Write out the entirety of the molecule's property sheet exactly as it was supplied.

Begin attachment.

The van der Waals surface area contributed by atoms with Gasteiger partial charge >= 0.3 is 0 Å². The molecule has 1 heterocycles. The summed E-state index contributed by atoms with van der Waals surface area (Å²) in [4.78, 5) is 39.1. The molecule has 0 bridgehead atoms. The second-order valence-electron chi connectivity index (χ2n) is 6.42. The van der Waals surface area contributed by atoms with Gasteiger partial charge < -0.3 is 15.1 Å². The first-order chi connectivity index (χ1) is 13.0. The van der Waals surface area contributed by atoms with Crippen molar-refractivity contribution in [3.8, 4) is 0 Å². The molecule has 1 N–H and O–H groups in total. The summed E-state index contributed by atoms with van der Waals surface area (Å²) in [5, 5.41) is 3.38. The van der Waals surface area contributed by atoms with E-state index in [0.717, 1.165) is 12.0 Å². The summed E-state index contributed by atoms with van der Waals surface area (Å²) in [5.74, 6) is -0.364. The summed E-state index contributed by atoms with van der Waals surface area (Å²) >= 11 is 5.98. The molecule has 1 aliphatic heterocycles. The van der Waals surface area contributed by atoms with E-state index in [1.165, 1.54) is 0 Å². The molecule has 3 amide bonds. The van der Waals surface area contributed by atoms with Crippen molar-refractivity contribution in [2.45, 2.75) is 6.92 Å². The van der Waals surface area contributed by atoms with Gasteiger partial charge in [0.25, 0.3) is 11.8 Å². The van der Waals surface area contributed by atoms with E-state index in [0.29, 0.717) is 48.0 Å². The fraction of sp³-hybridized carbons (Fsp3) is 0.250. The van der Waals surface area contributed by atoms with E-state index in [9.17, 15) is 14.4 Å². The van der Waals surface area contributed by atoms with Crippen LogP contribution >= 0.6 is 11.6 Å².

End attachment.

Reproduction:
The van der Waals surface area contributed by atoms with Gasteiger partial charge >= 0.3 is 0 Å². The molecule has 1 heterocycles. The summed E-state index contributed by atoms with van der Waals surface area (Å²) in [4.78, 5) is 39.1. The molecule has 0 bridgehead atoms. The second-order valence-electron chi connectivity index (χ2n) is 6.42. The van der Waals surface area contributed by atoms with Gasteiger partial charge < -0.3 is 15.1 Å². The first-order chi connectivity index (χ1) is 13.0. The van der Waals surface area contributed by atoms with Crippen molar-refractivity contribution in [3.8, 4) is 0 Å². The molecule has 1 N–H and O–H groups in total. The summed E-state index contributed by atoms with van der Waals surface area (Å²) in [5, 5.41) is 3.38. The van der Waals surface area contributed by atoms with E-state index in [0.717, 1.165) is 12.0 Å². The summed E-state index contributed by atoms with van der Waals surface area (Å²) in [5.74, 6) is -0.364. The summed E-state index contributed by atoms with van der Waals surface area (Å²) >= 11 is 5.98. The molecule has 1 aliphatic heterocycles. The van der Waals surface area contributed by atoms with E-state index in [1.165, 1.54) is 0 Å². The molecule has 3 amide bonds. The van der Waals surface area contributed by atoms with Crippen molar-refractivity contribution in [2.45, 2.75) is 6.92 Å². The van der Waals surface area contributed by atoms with Gasteiger partial charge in [0.25, 0.3) is 11.8 Å². The van der Waals surface area contributed by atoms with E-state index in [0.29, 0.717) is 48.0 Å². The fraction of sp³-hybridized carbons (Fsp3) is 0.250. The van der Waals surface area contributed by atoms with E-state index in [9.17, 15) is 14.4 Å². The van der Waals surface area contributed by atoms with Crippen LogP contribution >= 0.6 is 11.6 Å².